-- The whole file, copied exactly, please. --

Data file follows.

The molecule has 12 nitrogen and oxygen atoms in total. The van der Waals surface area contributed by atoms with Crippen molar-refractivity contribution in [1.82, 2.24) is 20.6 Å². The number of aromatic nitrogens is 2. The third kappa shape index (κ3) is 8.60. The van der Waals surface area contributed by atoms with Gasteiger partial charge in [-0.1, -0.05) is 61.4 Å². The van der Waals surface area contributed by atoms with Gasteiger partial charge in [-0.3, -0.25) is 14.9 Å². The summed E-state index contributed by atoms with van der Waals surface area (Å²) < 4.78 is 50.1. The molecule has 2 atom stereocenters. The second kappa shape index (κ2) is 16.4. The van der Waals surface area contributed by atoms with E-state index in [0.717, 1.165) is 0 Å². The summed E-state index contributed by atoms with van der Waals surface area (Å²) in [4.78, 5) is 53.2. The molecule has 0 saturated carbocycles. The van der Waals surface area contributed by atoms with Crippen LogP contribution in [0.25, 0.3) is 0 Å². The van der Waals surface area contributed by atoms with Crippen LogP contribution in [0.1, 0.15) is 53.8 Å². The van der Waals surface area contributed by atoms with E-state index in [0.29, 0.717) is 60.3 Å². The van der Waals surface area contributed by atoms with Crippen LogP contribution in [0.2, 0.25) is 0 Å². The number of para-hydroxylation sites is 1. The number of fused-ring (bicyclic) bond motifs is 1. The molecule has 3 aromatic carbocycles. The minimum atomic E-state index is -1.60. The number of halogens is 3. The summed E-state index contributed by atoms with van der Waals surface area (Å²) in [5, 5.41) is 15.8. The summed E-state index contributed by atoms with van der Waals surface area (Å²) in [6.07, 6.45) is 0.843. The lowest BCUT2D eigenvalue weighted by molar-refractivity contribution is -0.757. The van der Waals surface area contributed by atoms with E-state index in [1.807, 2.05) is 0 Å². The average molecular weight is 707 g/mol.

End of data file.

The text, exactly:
The molecule has 12 nitrogen and oxygen atoms in total. The van der Waals surface area contributed by atoms with Crippen molar-refractivity contribution in [1.82, 2.24) is 20.6 Å². The number of aromatic nitrogens is 2. The third kappa shape index (κ3) is 8.60. The van der Waals surface area contributed by atoms with Gasteiger partial charge in [-0.1, -0.05) is 61.4 Å². The van der Waals surface area contributed by atoms with Gasteiger partial charge in [-0.3, -0.25) is 14.9 Å². The summed E-state index contributed by atoms with van der Waals surface area (Å²) < 4.78 is 50.1. The molecule has 2 atom stereocenters. The second kappa shape index (κ2) is 16.4. The van der Waals surface area contributed by atoms with E-state index in [0.717, 1.165) is 0 Å². The summed E-state index contributed by atoms with van der Waals surface area (Å²) in [4.78, 5) is 53.2. The molecule has 0 saturated carbocycles. The van der Waals surface area contributed by atoms with Crippen LogP contribution in [0.25, 0.3) is 0 Å². The van der Waals surface area contributed by atoms with Crippen LogP contribution in [0.1, 0.15) is 53.8 Å². The van der Waals surface area contributed by atoms with E-state index in [0.29, 0.717) is 60.3 Å². The van der Waals surface area contributed by atoms with Crippen LogP contribution in [0.2, 0.25) is 0 Å². The number of para-hydroxylation sites is 1. The number of fused-ring (bicyclic) bond motifs is 1. The molecule has 3 aromatic carbocycles. The minimum atomic E-state index is -1.60. The number of halogens is 3. The summed E-state index contributed by atoms with van der Waals surface area (Å²) in [5, 5.41) is 15.8. The summed E-state index contributed by atoms with van der Waals surface area (Å²) in [6.07, 6.45) is 0.843. The lowest BCUT2D eigenvalue weighted by molar-refractivity contribution is -0.757. The van der Waals surface area contributed by atoms with E-state index in [1.807, 2.05) is 0 Å². The average molecular weight is 707 g/mol.